Wednesday, August 29, 2007

TERRY REID - River CD (Water)

My love of this album has some friends baffled. Reid remains one of rock's great underachievers. A rising cult star in the UK in the late '60s with two rather inconsistent albums under his belt (there's some gems amongst some pop drivel obviously pushed on him by clueless music exec's), he was basically offered to be the singer in Jimmy Page's as-yet-unnamed outfit at the time but brushed the tantalising offer away and instead recommended a young singer he'd recently witnessed playing live, Robert Plant. The rest of that story has been told before.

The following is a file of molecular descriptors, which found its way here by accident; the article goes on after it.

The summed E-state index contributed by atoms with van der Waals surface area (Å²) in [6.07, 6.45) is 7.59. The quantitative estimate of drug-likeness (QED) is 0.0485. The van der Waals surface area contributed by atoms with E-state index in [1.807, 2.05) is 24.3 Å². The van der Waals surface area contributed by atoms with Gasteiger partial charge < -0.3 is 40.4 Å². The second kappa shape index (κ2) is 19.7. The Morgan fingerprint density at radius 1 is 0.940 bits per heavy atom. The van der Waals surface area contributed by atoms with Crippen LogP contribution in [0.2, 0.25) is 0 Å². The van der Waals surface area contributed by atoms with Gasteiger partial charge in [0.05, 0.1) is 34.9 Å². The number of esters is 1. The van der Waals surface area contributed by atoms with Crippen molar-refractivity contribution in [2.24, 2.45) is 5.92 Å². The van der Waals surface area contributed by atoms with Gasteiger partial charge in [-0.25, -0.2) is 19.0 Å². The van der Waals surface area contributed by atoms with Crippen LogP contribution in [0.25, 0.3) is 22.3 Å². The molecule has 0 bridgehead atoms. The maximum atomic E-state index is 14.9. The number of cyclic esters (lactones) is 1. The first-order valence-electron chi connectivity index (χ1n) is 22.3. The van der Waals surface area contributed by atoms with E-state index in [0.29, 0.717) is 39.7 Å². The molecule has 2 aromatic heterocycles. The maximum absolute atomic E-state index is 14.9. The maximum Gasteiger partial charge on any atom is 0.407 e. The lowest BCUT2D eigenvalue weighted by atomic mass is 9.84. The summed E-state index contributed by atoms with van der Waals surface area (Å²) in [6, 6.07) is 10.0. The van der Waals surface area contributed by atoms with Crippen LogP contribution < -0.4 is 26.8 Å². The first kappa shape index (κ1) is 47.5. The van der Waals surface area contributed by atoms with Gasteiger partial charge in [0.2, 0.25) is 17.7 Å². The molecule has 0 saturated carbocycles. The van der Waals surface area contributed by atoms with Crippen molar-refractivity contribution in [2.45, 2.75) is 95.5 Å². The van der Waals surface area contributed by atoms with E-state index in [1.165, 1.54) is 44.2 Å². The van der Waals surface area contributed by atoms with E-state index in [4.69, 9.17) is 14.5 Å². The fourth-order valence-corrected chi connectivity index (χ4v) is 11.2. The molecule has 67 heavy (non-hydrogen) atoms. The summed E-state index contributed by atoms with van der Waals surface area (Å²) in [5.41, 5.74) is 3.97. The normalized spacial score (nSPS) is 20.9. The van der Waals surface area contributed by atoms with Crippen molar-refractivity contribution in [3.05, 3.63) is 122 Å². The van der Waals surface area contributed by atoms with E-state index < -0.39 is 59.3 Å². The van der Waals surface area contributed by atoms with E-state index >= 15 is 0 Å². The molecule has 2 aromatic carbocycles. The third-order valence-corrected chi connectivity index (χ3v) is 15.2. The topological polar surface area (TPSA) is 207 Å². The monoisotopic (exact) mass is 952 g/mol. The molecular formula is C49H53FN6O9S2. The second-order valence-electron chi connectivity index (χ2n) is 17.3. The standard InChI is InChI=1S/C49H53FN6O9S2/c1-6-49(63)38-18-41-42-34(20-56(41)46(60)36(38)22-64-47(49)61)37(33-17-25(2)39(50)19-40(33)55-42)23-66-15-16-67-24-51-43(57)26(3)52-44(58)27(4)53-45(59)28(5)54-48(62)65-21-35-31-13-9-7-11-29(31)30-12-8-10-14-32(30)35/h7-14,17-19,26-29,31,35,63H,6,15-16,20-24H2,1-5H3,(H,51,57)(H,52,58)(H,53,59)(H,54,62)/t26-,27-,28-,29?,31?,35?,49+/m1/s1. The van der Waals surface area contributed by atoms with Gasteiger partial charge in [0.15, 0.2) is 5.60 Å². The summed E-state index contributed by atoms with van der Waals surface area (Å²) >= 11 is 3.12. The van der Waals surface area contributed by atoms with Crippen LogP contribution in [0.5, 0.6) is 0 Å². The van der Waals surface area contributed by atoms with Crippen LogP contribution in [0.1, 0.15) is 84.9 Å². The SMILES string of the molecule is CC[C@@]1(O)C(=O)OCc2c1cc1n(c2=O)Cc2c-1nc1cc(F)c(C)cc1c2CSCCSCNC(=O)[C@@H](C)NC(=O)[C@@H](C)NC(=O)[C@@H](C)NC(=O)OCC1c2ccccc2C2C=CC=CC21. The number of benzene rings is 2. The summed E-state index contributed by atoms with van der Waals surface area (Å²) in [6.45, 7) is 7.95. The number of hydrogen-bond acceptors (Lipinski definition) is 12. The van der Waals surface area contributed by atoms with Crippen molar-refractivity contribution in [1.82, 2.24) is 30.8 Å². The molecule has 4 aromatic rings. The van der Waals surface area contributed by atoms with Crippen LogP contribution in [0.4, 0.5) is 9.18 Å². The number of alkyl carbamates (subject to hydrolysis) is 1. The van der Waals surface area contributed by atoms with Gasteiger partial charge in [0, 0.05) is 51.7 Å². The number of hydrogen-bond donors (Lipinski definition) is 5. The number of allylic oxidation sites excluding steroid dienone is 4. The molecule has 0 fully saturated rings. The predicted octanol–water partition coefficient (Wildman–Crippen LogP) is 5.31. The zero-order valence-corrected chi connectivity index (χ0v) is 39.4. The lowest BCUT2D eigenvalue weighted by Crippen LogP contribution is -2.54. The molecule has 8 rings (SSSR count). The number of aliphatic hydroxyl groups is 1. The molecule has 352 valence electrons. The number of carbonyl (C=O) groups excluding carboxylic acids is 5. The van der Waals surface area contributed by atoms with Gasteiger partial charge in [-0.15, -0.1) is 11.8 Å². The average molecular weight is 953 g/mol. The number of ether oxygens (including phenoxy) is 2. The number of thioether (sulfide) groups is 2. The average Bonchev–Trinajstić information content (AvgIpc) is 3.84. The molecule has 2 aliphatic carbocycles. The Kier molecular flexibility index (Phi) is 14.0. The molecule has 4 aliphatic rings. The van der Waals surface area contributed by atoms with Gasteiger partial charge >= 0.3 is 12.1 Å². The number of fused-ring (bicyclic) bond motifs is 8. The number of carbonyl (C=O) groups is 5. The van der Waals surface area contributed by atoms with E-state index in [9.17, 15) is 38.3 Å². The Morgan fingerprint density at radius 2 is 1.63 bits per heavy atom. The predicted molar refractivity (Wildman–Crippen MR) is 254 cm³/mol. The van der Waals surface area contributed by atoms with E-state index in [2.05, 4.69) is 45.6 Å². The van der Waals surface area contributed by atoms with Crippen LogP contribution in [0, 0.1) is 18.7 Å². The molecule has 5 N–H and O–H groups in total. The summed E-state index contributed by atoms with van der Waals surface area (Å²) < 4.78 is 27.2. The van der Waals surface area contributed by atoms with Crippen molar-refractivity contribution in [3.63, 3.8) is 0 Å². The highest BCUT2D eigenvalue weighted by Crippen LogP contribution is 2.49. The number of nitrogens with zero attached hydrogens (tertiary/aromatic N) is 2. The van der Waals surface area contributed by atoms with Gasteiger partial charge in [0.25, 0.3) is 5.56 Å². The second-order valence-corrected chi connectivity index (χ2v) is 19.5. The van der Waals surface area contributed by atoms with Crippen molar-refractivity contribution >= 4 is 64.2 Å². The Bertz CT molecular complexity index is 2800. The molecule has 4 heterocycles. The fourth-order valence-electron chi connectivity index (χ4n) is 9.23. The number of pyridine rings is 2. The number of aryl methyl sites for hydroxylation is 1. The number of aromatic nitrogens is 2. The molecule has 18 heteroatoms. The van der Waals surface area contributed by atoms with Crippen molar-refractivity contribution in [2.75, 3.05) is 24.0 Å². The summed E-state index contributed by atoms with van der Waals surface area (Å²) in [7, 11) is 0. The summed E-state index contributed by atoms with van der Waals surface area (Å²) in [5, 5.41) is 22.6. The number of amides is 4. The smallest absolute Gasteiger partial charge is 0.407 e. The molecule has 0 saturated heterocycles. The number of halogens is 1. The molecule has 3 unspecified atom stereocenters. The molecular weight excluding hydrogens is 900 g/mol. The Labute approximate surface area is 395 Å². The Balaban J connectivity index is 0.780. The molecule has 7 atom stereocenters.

After touring w/ the likes of Cream and the Rolling Stones (on the '69 leg which ended at Altamont), he hung w/ Gilberto Gil in London before relocating to the west coast of the US and releasing this classic in '73 on Atlantic. Reid is/was a singer one could only define as "white soul". Not in a Hall & Oates kinda way, but in the same soaring sense as Van Morrison (when he was good) and Tim Buckley back in the day. River is split into two fairly distinct sides, the first of which contains his more "rock" material. With a loose and funky backing band (featuring percussive great, Willie Bobo, slapping some bongos) at his side, sonically this brings to mind the 'Stones during their peak Beggars Banquet/Let It Bleed phase when they still possessed a keen and exotic sense of space within their music and didn't clutter it w/ hard-rock guitar. Think of the bongo fury of "Sympathy For The Devil" and perhaps extract a good 9/10ths of the fury.